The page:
Compare that with the estimated 99% of U.S. beef cattle that live out their last months on feedlots, where they are stuffed with corn and soybeans. In the past few decades, the growth of these concentrated animal-feeding operations has resulted in millions of acres of grassland being abandoned or converted — along with vast swaths of forest — into profitable cropland for livestock feed. "Much of the carbon footprint of beef comes from growing grain to feed the animals, which requires fossil-fuel-based fertilizers, pesticides, transportation," says Michael Pollan, author of The Omnivore's Dilemma. "Grass-fed beef has a much lighter carbon footprint." Indeed, although grass-fed cattle may produce more methane than conventional ones (high-fiber plants are harder to digest than cereals, as anyone who has felt the gastric effects of eating broccoli or cabbage can attest), their net emissions are lower because they help the soil sequester carbon.”
-Abend, Lisa. How Cows (Grass-Fed Only) Could Save the Planet. Time Magazine. 25 January 2010.
Grass-fed beef is more expensive for the consumer than feedlot beef, but the true cost of feedlot beef is measured in its negative effects on the environment and on human health. Paul points out that in Argentina, where nearly all of the beef is grass-fed, the incidence of heart disease is 70% less than that of the United States.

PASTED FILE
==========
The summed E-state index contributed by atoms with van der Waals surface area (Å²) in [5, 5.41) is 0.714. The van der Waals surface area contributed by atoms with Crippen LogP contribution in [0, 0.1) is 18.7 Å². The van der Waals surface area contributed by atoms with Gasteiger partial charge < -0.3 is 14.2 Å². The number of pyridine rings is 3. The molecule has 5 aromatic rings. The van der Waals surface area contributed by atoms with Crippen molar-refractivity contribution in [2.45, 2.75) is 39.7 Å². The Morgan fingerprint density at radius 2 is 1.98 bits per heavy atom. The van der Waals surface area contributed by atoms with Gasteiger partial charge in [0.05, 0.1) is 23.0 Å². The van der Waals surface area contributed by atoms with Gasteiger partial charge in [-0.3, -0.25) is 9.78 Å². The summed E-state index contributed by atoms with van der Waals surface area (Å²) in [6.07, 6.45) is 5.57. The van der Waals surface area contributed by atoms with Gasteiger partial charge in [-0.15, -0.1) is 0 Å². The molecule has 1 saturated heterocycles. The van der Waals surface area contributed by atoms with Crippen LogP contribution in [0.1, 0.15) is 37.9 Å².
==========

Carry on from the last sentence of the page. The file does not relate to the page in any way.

Not only is grass-fed beef better for you, it tastes great, too. The flavor of grass-fed beef differs from grain-fed beef and can take some adjusting to, but Meadow View Farm beef has a reputation for high quality, consistent flavor. Paul’s favorite cut of grass-fed Meadow View Farm beef is a New York strip steak, cooked just shy of medium and allowed to rest for 3-4 minutes. He recommends paying close attention when cooking grass-fed beef because it can overcook more easily than grain-fed beef. Paul’s favorite cut of beef from the menu at Juniper’s Restaurant is a harder question to answer. “I like everything at Juniper’s,” he says. “The Burger and Beer is definitely a favorite.” He is referring to the Tuesday night special, where any of Juniper’s 100% all natural Belted Galloway burgers and a pint of Vermont-made Switchback or Trout River Red on tap are only $10 ($11.50 with tax). Meadow View Farm’s grass-fed beef is good for the mind, body and spirit, and on Tuesday nights at Juniper’s Restaurant, it's good for the wallet too!